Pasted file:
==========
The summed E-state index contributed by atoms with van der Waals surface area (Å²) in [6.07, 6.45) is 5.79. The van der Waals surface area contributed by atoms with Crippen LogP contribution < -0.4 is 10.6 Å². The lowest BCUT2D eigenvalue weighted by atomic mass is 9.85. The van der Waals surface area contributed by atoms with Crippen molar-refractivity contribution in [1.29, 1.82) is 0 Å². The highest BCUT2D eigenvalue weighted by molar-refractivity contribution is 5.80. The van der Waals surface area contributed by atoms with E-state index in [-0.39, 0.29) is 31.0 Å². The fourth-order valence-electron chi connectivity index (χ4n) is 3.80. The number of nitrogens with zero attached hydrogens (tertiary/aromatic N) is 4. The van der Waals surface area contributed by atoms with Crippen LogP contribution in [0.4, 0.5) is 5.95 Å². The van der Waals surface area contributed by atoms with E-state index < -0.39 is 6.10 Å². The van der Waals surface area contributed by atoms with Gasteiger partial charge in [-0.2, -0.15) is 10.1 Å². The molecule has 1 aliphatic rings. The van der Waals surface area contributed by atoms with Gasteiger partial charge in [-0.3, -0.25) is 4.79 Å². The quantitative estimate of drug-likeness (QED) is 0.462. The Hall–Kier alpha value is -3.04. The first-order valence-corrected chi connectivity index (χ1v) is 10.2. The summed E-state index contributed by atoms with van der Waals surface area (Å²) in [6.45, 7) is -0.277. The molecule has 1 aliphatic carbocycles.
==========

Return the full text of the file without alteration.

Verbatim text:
The summed E-state index contributed by atoms with van der Waals surface area (Å²) in [6.07, 6.45) is 5.79. The van der Waals surface area contributed by atoms with Crippen LogP contribution < -0.4 is 10.6 Å². The lowest BCUT2D eigenvalue weighted by atomic mass is 9.85. The van der Waals surface area contributed by atoms with Crippen molar-refractivity contribution in [1.29, 1.82) is 0 Å². The highest BCUT2D eigenvalue weighted by molar-refractivity contribution is 5.80. The van der Waals surface area contributed by atoms with E-state index in [-0.39, 0.29) is 31.0 Å². The fourth-order valence-electron chi connectivity index (χ4n) is 3.80. The number of nitrogens with zero attached hydrogens (tertiary/aromatic N) is 4. The van der Waals surface area contributed by atoms with Crippen LogP contribution in [0.4, 0.5) is 5.95 Å². The van der Waals surface area contributed by atoms with E-state index < -0.39 is 6.10 Å². The van der Waals surface area contributed by atoms with Gasteiger partial charge in [-0.2, -0.15) is 10.1 Å². The molecule has 1 aliphatic rings. The van der Waals surface area contributed by atoms with Gasteiger partial charge in [-0.3, -0.25) is 4.79 Å². The quantitative estimate of drug-likeness (QED) is 0.462. The Hall–Kier alpha value is -3.04. The first-order valence-corrected chi connectivity index (χ1v) is 10.2. The summed E-state index contributed by atoms with van der Waals surface area (Å²) in [6.45, 7) is -0.277. The molecule has 1 aliphatic carbocycles.